SINGAPORE, Apr 11 (Reuters) The Singapore dollar suffered a setback on Tuesday after the central bank opted not to tighten monetary policy, but a strong economic outlook is expected to send the currency higher again soon.
''Short-term, there will be some disappointment, but then people will start to buy the Sing dollar again,'' said Callum Henderson, head of currency strategy at Standard Chartered Bank.
''There is a very strong economic story. It has been focused on the external side, with a current account surplus of about 30 percent of GDP, but there is also a pick-up in domestic demand, suggesting more balanced growth going forward.'' In the first quarter of 2006, Singapore home prices notched up their biggest increase since the first quarter of 2000. More than 35,000 jobs were created in the last quarter of 2005, the biggest increase since 1997.
The Monetary Authority of Singapore (MAS), which conducts monetary policy through the currency rather than interest rates, stuck to a two-year-old policy stance of a ''modest, gradual appreciation'' in the Singapore dollar to curb inflation.
Economists had expected a change in the undisclosed, trade-weighted band within which the MAS allows the Sing dollar to trade, which would give the currency scope for more gains.
The Singapore dollar fell to 1.6147 per U.S. dollar after the MAS statement before recovering to 1.6115 by 0840 GMT.
Some long-term forecasts call for the Singapore dollar to climb to 1.50 within a year. More immediately it could retest the psychological 1.60 level, analysts said, due to optimism about the economy and speculation that China will allow the yuan to rise faster.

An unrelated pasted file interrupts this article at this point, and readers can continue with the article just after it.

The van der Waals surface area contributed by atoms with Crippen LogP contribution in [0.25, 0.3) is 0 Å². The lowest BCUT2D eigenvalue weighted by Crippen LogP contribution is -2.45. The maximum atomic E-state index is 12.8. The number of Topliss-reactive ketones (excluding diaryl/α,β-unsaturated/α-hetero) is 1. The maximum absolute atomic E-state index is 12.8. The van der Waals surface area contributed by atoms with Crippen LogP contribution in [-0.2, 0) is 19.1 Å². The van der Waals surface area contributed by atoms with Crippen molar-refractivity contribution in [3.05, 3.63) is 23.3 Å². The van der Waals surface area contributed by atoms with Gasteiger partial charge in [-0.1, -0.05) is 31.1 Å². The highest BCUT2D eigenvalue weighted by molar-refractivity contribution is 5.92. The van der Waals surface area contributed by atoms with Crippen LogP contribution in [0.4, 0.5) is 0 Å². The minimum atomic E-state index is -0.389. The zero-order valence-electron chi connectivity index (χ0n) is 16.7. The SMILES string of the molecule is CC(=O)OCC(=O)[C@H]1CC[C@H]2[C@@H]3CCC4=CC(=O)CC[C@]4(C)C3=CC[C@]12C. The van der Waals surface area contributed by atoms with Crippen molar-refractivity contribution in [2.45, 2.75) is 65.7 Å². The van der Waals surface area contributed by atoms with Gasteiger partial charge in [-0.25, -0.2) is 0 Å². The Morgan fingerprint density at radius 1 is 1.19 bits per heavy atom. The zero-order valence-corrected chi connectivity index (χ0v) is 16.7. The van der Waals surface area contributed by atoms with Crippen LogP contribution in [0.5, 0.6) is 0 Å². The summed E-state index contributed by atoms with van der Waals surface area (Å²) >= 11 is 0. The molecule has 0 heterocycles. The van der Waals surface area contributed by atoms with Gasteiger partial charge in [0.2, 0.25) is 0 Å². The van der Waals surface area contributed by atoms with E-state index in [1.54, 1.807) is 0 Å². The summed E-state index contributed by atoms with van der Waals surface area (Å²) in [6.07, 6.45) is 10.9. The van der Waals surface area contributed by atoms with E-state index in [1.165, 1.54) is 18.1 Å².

Analysts said the currency had probably been trading at the strong end of the trade-weighted band until Tuesday's sell-off.
Henderson estimated that this limit was currently around $1.60 and he expected it to be tested again before long.
''The middle of the band by our estimates is about 1.6240 in U.S.
dollar/Sing dollar terms. We might get a retracement towards somewhere around 1.62, but in the medium term people are likely to come back in and buy it again,'' he said.
Last week the Singapore dollar hit 1.6020 per U.S. dollar, its strongest level since June 1998. It has risen more than three percent this year.
ALREADY TIGHTENED? Some analysts said gains since the start of the year suggested the MAS had already widened its band for the currency and so implemented a tighter monetary policy.
''There is a shift. But the change is very, very subtle,'' said Philip Wee, a currency strategist at DBS Bank. He estimated the new band's width at 2.5 percent, with the current midpoint centred around 1.6290 per U.S. dollar.
Other analysts said the MAS wanted a strong currency, but not too strong.
''The MAS is trying to engineer a situation where the Sing dollar remains strong relative to the existing band, but not give a green light for it to keep strengthening in the dramatic way that it has done recently,'' said ABN AMRO Bank currency strategist Shahab Jalinoos.
He expects the Singapore dollar to strengthen to 1.58 per U.S.
dollar within three months and to 1.55 in 12 months.
Jalinoos added that short-term interest rates in Singapore had also risen.
''One of the rationales the MAS gave for not moving on the currency side is that rates domestically have gone up quite a lot.
What they are saying is that if that happens, they won't change the band, but they are not arguing against it happening,'' he said.
Further strong economic performance could spark speculation of a tighter monetary policy later this year, analysts said.
''We maintain our 12-month U.S. dollar/Singapore dollar 1.50 forecast, based on the view that the MAS will move to a tighter stance at the October meeting,'' analysts at Goldman Sachs said in a research note.
REUTERS CS PM1449